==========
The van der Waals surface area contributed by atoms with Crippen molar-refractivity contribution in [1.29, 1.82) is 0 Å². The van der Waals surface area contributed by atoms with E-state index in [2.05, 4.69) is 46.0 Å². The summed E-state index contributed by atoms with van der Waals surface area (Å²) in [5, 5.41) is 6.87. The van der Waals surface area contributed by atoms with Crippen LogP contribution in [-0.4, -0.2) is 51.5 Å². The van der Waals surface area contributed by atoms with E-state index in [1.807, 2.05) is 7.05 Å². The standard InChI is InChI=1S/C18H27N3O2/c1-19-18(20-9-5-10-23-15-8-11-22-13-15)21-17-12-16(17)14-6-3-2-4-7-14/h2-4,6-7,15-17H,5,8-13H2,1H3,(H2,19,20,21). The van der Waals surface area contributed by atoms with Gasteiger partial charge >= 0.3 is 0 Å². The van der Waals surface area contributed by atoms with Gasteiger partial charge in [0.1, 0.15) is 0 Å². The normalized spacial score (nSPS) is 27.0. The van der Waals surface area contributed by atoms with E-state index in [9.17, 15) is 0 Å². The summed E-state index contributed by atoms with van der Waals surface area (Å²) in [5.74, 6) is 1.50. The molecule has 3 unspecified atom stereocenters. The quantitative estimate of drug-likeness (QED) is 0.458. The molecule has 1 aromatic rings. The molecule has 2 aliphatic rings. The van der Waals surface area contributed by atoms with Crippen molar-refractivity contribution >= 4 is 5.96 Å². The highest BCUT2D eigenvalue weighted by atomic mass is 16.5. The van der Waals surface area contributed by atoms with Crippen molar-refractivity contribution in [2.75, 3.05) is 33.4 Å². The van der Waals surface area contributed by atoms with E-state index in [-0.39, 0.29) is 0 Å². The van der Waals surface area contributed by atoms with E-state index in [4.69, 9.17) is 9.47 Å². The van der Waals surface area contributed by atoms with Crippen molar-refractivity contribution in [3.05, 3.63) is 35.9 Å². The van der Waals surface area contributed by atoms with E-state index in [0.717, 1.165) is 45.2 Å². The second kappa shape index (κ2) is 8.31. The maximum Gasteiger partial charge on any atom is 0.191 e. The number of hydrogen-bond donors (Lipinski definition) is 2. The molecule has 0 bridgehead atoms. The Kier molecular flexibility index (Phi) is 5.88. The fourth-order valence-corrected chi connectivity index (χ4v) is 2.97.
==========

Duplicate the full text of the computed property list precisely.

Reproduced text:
The van der Waals surface area contributed by atoms with Crippen molar-refractivity contribution in [1.29, 1.82) is 0 Å². The van der Waals surface area contributed by atoms with E-state index in [2.05, 4.69) is 46.0 Å². The summed E-state index contributed by atoms with van der Waals surface area (Å²) in [5, 5.41) is 6.87. The van der Waals surface area contributed by atoms with Crippen LogP contribution in [-0.4, -0.2) is 51.5 Å². The van der Waals surface area contributed by atoms with E-state index in [1.807, 2.05) is 7.05 Å². The standard InChI is InChI=1S/C18H27N3O2/c1-19-18(20-9-5-10-23-15-8-11-22-13-15)21-17-12-16(17)14-6-3-2-4-7-14/h2-4,6-7,15-17H,5,8-13H2,1H3,(H2,19,20,21). The van der Waals surface area contributed by atoms with Gasteiger partial charge >= 0.3 is 0 Å². The van der Waals surface area contributed by atoms with Gasteiger partial charge in [0.1, 0.15) is 0 Å². The normalized spacial score (nSPS) is 27.0. The van der Waals surface area contributed by atoms with E-state index in [9.17, 15) is 0 Å². The summed E-state index contributed by atoms with van der Waals surface area (Å²) in [5.74, 6) is 1.50. The molecule has 3 unspecified atom stereocenters. The quantitative estimate of drug-likeness (QED) is 0.458. The molecule has 1 aromatic rings. The molecule has 2 aliphatic rings. The van der Waals surface area contributed by atoms with Crippen molar-refractivity contribution >= 4 is 5.96 Å². The highest BCUT2D eigenvalue weighted by atomic mass is 16.5. The van der Waals surface area contributed by atoms with Crippen molar-refractivity contribution in [2.75, 3.05) is 33.4 Å². The van der Waals surface area contributed by atoms with E-state index in [-0.39, 0.29) is 0 Å². The van der Waals surface area contributed by atoms with E-state index in [4.69, 9.17) is 9.47 Å². The van der Waals surface area contributed by atoms with Crippen molar-refractivity contribution in [3.05, 3.63) is 35.9 Å². The van der Waals surface area contributed by atoms with E-state index in [0.717, 1.165) is 45.2 Å². The second kappa shape index (κ2) is 8.31. The maximum Gasteiger partial charge on any atom is 0.191 e. The number of hydrogen-bond donors (Lipinski definition) is 2. The molecule has 0 bridgehead atoms. The Kier molecular flexibility index (Phi) is 5.88. The fourth-order valence-corrected chi connectivity index (χ4v) is 2.97.